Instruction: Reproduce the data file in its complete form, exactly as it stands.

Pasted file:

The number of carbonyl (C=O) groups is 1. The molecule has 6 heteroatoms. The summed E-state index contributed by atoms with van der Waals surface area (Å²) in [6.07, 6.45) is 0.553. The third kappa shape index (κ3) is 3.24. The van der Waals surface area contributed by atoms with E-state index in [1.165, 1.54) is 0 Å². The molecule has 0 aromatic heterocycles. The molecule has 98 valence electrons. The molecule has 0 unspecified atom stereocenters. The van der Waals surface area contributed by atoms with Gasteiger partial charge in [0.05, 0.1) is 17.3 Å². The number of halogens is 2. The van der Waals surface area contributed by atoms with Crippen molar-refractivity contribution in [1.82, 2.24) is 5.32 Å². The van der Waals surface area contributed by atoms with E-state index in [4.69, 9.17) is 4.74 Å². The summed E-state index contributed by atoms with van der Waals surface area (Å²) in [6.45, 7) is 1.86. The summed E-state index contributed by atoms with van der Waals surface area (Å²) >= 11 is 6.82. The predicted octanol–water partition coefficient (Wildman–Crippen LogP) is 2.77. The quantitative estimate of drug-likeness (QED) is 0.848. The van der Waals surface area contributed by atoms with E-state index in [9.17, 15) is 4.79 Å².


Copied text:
The number of carbonyl (C=O) groups is 1. The molecule has 6 heteroatoms. The summed E-state index contributed by atoms with van der Waals surface area (Å²) in [6.07, 6.45) is 0.553. The third kappa shape index (κ3) is 3.24. The van der Waals surface area contributed by atoms with E-state index in [1.165, 1.54) is 0 Å². The molecule has 0 aromatic heterocycles. The molecule has 98 valence electrons. The molecule has 0 unspecified atom stereocenters. The van der Waals surface area contributed by atoms with Gasteiger partial charge in [0.05, 0.1) is 17.3 Å². The number of halogens is 2. The van der Waals surface area contributed by atoms with Crippen molar-refractivity contribution in [1.82, 2.24) is 5.32 Å². The van der Waals surface area contributed by atoms with E-state index in [4.69, 9.17) is 4.74 Å². The summed E-state index contributed by atoms with van der Waals surface area (Å²) in [6.45, 7) is 1.86. The summed E-state index contributed by atoms with van der Waals surface area (Å²) >= 11 is 6.82. The predicted octanol–water partition coefficient (Wildman–Crippen LogP) is 2.77. The quantitative estimate of drug-likeness (QED) is 0.848. The van der Waals surface area contributed by atoms with E-state index in [9.17, 15) is 4.79 Å².